On a symbolic level, the poems describes the spiritual pilgrimage for the Christian soul from sin (Hell), through purification (Purgatory), and ultimately, to salvation (Paradise). He rejected the Latin of churchmen and scholars and wrote in his native Italian, the language of everyday speech. Dante called his poem a comedy because the piece begins with affliction (hell) and ends with joy (Heaven).
Class 4 dante’s inferno william blake the real one
Dante’s Divine Comedy 1308 <ul><li>Florentine poet Dante Alighien (1265-1321) </li></ul><ul><li>An adventure packed journey through the realm of the dead. </li></ul><ul><li>Every aspect of Dante’s Commedia caries symbolic meaning. </li></ul>
Dante and Virgil with Ovid, Homer, Lucan, and Horace; the Castle of Limbo <ul><li>Italian illuminated manuscript </li></ul><ul><li>Middle of the 15 th century </li></ul>Priamo della Quercia executed the illuminations for the Inferno and Purgatorio and all three historiated initials, Giovanni di Paolo those for Paradiso.
Cocytus; Punishment of Traitors; Ugolino and Ruggieri .
Dante's Dream of the Eagle; Door of Purgatory; Punishment of the Proud
Virgin and Child in the Celestial Rose His illustrations of the Paradiso are greatly admired for their visual interpretation of the poem: the artist doesn't just transcribe Dante's words but seeks to render their meaning.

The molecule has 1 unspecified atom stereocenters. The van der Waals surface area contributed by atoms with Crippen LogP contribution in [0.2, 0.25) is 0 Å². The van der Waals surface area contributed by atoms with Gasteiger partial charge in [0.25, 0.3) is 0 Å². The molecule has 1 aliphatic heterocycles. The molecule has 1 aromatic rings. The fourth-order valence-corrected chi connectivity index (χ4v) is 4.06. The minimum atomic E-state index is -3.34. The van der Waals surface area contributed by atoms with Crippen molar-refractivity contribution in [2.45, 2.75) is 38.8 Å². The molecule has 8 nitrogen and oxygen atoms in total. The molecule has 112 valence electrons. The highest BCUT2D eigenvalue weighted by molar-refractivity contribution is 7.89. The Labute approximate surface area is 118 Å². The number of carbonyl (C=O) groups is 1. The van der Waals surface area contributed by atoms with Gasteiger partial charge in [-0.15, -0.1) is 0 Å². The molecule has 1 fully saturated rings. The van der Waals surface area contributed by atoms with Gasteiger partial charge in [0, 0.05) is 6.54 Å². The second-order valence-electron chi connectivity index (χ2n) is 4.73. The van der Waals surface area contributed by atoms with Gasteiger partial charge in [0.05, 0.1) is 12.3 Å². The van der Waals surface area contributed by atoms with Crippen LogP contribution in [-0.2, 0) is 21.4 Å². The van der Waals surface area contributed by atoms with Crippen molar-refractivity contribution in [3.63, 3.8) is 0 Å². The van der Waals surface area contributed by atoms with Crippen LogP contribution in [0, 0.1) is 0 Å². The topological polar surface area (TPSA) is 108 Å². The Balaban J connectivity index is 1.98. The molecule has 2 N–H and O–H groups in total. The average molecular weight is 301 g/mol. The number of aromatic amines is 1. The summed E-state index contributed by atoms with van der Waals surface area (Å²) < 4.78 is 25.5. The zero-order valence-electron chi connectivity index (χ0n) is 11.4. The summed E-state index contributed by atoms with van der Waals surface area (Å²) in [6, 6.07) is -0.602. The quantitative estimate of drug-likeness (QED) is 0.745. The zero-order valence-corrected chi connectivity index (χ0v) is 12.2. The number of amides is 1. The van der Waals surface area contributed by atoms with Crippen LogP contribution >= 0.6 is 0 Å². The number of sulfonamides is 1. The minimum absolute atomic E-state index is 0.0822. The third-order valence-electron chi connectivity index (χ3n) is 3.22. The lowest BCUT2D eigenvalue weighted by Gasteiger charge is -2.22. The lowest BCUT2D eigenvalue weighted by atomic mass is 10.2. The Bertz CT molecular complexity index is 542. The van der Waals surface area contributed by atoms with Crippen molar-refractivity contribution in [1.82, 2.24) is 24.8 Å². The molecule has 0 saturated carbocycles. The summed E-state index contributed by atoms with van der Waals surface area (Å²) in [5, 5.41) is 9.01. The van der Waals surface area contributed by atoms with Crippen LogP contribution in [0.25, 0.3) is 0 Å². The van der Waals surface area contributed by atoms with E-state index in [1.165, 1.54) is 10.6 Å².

"Capaneus the Blasphemer" <ul><li>Blake's 102 drawings illustrating Dante's Divine Comedy commissioned by John Linnell </li></ul><ul><li>British poet, painter, visionary mystic, and engraver, who illustrated and printed his own books . </li></ul>1824-27 (1757-1827) London
"The Baffled Devils Fighting" As we generally find with Blake's illustrations to the works of other writers, he has paid close attention to the details of Dante's poem . From his early years, he experienced visions of angels and ghostly monks, he saw and conversed with the angel Gabriel, the Virgin Mary, and various historical figures.
"Dante Running from the Three Beasts" While faithful to the text, Blake also brings his own perspective to bear on some of Dante's central themes, including sin, guilt, punishment, revenge, and salvation.
"The Mission of Virgil" <ul><li>Wordsworth's verdict after Blake's death reflected many opinions of the time: "There was no doubt that this poor man was mad, but there is something in the madness of this man which interests me more than the sanity of Lord Byron and Walter Scott." </li></ul>
"Minos" Among Blake's later artistic works are drawings and engravings for Dante's Divine Comedy and the 21 illustrations to the book of Job, which was completed when he was almost 70 years old.
"The Circle of the Lustful: Francesca Da Rimini"